Of the films I've yet to see, I'm most looking forward to Ole Bornedal's nasty, nihilistic romantic thriller, Just Another Love Story. It opened in NYC a few weeks ago to mostly rave reviews, which David Hudson has compiled for the IFC Daily. Here are a few of my favorite quotes. From Stephen Holden in the NY Times, "a stinging slap in the face to the popular notion of Denmark as one of the happiest places on earth." For Andrew O'Hehir at Salon, "Bornedal has made a bloody, show-offy, self-mocking noir … beneath all the dazzling cinematography, propulsive score and overcommitted acting, I found this movie an affecting, mordant comedy about male mid-life crisis in its most extreme form." And according to Anna King in Time Out New York, "Bornedal injects plenty of gallows humor to keep things light, and a fair amount of bloody, full-frontal nudity to maintain just the right quotient of queasiness." Other reviews reference amnesia, mistaken identity, flashbacks and flashforwards, painterly compositions, wheelchair-bound stalkers, Thai gangsters, voluptuous color-saturated wide-screen cinematography and elliptical editing. This may turn out to be a classic case of style over substance, but I seriously doubt it'll be boring.
Speaking of queasiness, one of my least favorite film genres is children-in-peril movies and there are two in the SFFS Screen line-up. In all fairness, both have received decent to good reviews and should hit the spot for those filmgoers so inclined. Luigi Falomi's Heart of Fire recounts the travails of a 10-year-old girl forced to fight as a child soldier in the Eritrean war for independence. The good news is that Falomi co-directed The Story of the Weeping Camel, a film I liked very much. The other film is Stephane Gauger's Owl and the Sparrow, which screened at the 2007 SF International Asian American Film Festival. This one's also about a young girl—an orphaned flower vendor living on the streets of Ho Chi Minh City who bonds with a flight attendant and a zookeeper. Reyhan Harmanci has written an interesting article in the SF Chronicle on the making of Owl and the Sparrow.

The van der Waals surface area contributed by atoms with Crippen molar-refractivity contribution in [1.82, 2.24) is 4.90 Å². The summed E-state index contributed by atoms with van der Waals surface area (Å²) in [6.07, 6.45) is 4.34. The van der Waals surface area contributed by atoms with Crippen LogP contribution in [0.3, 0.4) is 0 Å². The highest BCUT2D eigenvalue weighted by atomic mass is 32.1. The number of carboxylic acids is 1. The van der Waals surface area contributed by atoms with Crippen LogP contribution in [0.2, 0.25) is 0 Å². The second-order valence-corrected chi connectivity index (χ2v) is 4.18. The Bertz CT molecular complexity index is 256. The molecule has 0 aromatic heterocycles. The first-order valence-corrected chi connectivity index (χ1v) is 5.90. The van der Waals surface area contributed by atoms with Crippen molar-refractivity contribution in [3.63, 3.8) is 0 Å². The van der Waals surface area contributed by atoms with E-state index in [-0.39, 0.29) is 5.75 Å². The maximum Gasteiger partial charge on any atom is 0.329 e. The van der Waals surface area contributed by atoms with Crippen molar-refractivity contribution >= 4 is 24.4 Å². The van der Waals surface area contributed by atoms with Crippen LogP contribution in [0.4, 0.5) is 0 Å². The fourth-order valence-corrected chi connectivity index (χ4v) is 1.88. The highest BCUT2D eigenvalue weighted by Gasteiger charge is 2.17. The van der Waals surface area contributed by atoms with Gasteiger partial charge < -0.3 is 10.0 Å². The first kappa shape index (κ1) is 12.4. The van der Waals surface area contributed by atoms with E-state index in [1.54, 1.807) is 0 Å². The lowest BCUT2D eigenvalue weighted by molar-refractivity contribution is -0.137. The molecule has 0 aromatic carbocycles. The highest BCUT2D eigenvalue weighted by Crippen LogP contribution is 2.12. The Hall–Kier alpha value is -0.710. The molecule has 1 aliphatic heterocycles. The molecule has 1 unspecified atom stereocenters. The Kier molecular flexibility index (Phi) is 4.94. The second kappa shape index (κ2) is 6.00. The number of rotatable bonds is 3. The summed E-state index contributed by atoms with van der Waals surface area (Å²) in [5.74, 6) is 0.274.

The series finishes out with Astra Taylor's Examined Life, a documentary in which nine contemporary philosophers / intellectuals ruminate about man's place in the modern world. The unique appeal of the film is supposed to be that in place of static, talking head shots, the subjects are seen out in the world—strolling down Fifth Avenue and through San Francisco's Mission District, in rowboats and alongside garbage dumps. Out of the eight names, I only recognize two: Cornel West (of course) and Slavoj Zizek (The Pervert's Guide to Cinema). The others are K. Anthony Appiah, Judith Butler, Michael Hardt, Martha Nussbaum, Avital Ronell, Peter Singer and Sunaura Taylor. Here in the egghead-y Bay Area, the SFFS Screen could have a hit on their hands with this one.
Lastly, I wanted to say something about the Sundance Kabuki and the unpopular $1 to $3 "amenities fee" that gets tacked onto each ticket. I know there are people who refuse to patronize the theater (and therefore the SFFS Society screen) because of that surcharge. Well, if your time is flexible there's a way to get around it. For the first show of the day, Monday through Thursday, there is no extra fee. And with the dollar discount you'll get for being a SFFS member, the full ticket price is $7.50—about as good a movie deal as you're likely to find these days.
Cross-published on film-415 and Twitch.